The dilemma for Gay Christians
Many are left bewildered at the sudden departure of Edinburgh’s Cardinal Archbishop, Keith O’Brien, for almost twenty eight years resident at St Benet’s in Church Hill. The accusations by three priests and a former priest of homosexuality, or homosexual intent, may or may not turn out to be true. We have to ask why the accusers have taken so long.
If there is truth in the accusations do we pity Keith O’Brien who for thirty odd years has feared being outed? Or do we pity him as the recipient of a ghastly set of untruths right at the end of his active ministry?
On a television programme in 1987 about AIDS/HIV, with Keith O’Brien and others, televised from St Andrew’s and St George’s Church in George Street, when I was the Archbishop of Canterbury’s adviser, his position was firm. Homosexuality was, is and always will be a sin. A few years later, with an evangelical Archbishop of Canterbury, I had been translated to being an executive of the Anglican Centre in Rome. True enough in Rome, the wrath of the Church burned down on all who were gay.
In the years that followed Roman Catholics were allowed, bit by bit, to accept the homosexual condition, so long as there was absolutely no hanky-panky. As Anglican and Protestant denominations began their struggle with sexuality Pope after Pope has stood firm.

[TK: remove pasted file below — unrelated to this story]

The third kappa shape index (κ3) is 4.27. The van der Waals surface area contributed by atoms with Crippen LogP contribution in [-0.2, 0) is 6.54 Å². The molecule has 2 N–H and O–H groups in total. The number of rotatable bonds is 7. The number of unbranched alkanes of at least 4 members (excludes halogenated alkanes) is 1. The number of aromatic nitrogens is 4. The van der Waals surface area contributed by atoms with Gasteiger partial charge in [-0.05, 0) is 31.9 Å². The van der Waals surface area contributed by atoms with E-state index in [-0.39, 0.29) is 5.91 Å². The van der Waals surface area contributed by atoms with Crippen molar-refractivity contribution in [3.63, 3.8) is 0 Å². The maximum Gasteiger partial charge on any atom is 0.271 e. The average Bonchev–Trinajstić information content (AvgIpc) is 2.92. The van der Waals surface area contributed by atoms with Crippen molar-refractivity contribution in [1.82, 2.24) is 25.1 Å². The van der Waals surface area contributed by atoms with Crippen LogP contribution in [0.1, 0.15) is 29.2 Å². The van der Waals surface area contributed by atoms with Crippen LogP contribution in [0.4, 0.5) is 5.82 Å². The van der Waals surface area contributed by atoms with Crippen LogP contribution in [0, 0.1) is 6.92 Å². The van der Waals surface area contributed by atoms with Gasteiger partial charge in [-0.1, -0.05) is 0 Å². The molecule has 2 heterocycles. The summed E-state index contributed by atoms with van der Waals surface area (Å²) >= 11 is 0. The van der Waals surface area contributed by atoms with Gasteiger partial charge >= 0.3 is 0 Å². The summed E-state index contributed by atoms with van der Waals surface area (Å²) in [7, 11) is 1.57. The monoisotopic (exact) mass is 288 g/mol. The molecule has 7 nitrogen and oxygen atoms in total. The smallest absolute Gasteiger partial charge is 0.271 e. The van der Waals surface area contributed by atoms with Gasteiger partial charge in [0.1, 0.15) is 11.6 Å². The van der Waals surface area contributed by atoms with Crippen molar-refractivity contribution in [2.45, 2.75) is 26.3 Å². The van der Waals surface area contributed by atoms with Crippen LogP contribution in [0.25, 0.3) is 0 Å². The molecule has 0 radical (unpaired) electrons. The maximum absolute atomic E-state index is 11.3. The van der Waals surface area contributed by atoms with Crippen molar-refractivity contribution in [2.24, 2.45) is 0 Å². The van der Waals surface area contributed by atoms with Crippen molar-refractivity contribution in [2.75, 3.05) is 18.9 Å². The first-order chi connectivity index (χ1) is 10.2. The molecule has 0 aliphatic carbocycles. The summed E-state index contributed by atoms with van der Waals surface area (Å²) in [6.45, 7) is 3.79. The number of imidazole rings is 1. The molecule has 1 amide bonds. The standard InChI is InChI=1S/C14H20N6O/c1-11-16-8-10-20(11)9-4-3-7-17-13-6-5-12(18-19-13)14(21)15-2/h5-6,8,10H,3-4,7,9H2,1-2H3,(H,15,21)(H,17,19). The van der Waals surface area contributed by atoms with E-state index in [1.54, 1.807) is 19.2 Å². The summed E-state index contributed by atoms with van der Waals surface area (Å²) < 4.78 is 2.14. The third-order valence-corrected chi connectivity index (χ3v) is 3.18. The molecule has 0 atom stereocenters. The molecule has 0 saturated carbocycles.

There are now plenty of gay clergy exercising their ministry in Anglican and Protestant churches in the United Kingdom. And even in the Church of Scotland as Scott Rennie at Brechin and now Queen’s Cross in Aberdeen has demonstrated. Let’s see what the forthcoming report to the General Assembly has to declare this coming May.
I was only a lay member of the General Synod of the Church of England when, twenty five years ago this month, I declared quietly but firmly in a speech that I was gay. My friend Peter Tatchell was in the public gallery awaiting my announcement. What he then shouted was enough for Synod to close down whilst he was ejected and banned from Church House, Westminster for life.
Twenty five years ago nobody had yet ‘come out’ in either the House of Lords or House of Commons. I was breaking new ground in a legislative body. There were mixed results.
I had not realised, however, that my self declaration made me a target for the press, as I was to find out in the following years. As a magistrate of more than ten years, I had to reswear the Oath to be allowed to continue. Letters of support from the Archbishops and the continuation of my work for the 1988 Lambeth Conference was a great encouragement. And blow me, the General Synod went on to vote me as one of the Church of England’s representatives to the newly formed ecumenical bodies in both England and the British Isles.
I was so very fortunate to be allowed to be myself within the Church. But what of so many others - trapped by rules which seem so very outdated. Are they expected to carry on a life of pretence? Is this really what Christ wants?
Has it helped that Cardinal Archbishop O'Brien has been so outspoken on the gay issue? For Roman Catholics, of all the churches, there’s still no wholehearted total welcome after coming out. He really has not helped what will in due course be inevitable.There’s a mighty long way to go.